Saying they couldn’t come to an acceptable lease agreement with management of the Toyota Center, Minnesota Wild officials announced the transfer of the Houston Aeros (AHL) to Des Moines for the 2013-2014 season.
The new Iowa Wild will play at Wells Fargo Arena, the former home to the Iowa Chops (AHL), as well as D-League and AFL teams. The move was approved today by the AHL Board of Governors. The team is drawing 6,793 fans per game this season: a respectable number, but not high enough, especially when Toyota Center officials were not willing to funnel more revenue to the team. Harris County-Houston Sports Authority officials tried to find a new home for the team, an unsuccessful endeavor.
“Our organization has enjoyed tremendous support from the loyal, passionate hockey fans in Houston since 2001,” Wild Assistant to the General Manager/Aeros General Manager Jim Mill said. “There is a great hockey history in Houston, beginning with the Apollos in 1965, and continuing with the Aeros in the WHA, IHL and AHL. We are honored to have been a part of this hockey tradition.”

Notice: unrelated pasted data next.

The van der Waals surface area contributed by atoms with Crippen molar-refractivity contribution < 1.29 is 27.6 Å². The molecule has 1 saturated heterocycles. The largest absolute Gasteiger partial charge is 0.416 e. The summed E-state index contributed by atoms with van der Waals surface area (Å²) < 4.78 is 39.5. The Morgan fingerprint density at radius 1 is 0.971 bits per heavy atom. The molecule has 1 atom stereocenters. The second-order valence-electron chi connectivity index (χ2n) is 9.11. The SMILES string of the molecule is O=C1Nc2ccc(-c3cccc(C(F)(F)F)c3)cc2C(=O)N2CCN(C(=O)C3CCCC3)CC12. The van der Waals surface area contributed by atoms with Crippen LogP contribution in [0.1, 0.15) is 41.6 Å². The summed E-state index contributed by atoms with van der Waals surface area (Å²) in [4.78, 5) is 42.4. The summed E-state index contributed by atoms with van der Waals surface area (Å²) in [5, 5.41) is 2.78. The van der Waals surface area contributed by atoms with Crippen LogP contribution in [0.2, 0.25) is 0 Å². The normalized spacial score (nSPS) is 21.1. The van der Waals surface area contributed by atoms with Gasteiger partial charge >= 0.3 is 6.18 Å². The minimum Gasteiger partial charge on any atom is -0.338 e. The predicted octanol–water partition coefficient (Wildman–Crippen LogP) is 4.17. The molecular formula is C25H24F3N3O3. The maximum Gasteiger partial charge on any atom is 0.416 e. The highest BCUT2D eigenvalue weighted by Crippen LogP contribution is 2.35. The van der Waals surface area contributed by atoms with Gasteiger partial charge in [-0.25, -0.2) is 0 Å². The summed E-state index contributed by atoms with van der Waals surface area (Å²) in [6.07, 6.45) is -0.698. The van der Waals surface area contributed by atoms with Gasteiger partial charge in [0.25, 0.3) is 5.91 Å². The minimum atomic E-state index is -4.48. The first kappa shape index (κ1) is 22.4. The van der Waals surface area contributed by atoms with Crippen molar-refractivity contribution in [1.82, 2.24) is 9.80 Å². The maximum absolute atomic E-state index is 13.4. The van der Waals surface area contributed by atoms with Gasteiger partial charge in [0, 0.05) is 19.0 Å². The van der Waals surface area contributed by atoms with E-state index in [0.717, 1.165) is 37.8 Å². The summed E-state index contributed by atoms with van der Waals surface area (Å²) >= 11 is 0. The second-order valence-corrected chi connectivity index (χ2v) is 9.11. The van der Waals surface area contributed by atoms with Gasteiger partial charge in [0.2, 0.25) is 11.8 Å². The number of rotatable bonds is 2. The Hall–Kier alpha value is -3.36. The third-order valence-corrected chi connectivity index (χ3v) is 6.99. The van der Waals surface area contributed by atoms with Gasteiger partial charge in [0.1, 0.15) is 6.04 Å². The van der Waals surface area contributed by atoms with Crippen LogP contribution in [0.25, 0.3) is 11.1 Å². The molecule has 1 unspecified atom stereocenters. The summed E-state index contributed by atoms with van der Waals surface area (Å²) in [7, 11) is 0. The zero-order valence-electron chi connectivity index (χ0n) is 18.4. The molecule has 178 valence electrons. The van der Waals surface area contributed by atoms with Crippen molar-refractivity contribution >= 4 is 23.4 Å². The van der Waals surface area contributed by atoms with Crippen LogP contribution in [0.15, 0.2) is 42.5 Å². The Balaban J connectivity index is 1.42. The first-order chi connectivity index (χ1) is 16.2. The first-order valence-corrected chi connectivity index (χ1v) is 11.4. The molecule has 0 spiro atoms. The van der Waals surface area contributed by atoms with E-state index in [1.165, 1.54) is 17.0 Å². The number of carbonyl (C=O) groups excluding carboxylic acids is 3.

“We are grateful to our corporate and community partners, as well as our hard-working staff in Houston,” Mill added.
“We were not able to find agreement on terms of a new arena lease which would allow us to continue to successfully operate our franchise. We thank Toyota Center for the partnership we’ve had since moving there in 2003,” Wild Chief Operating Officer Matt Majka said.
“We have enjoyed a very strong relationship with the Aeros dating back to Toyota Center’s inaugural 2003 season. Both parties worked diligently and in good faith during this process, but unfortunately we were unable to reach an agreement. We wish the Aeros continued success,” Houston Rockets/Clutch City Sports & Entertainment CEO Tad Brown said.
“On behalf of our Board of Governors, I would like to thank the fans of the Houston Aeros for the terrific support they have shown their team and the American Hockey League for the last 12 years,” American Hockey League President and CEO David Andrews said.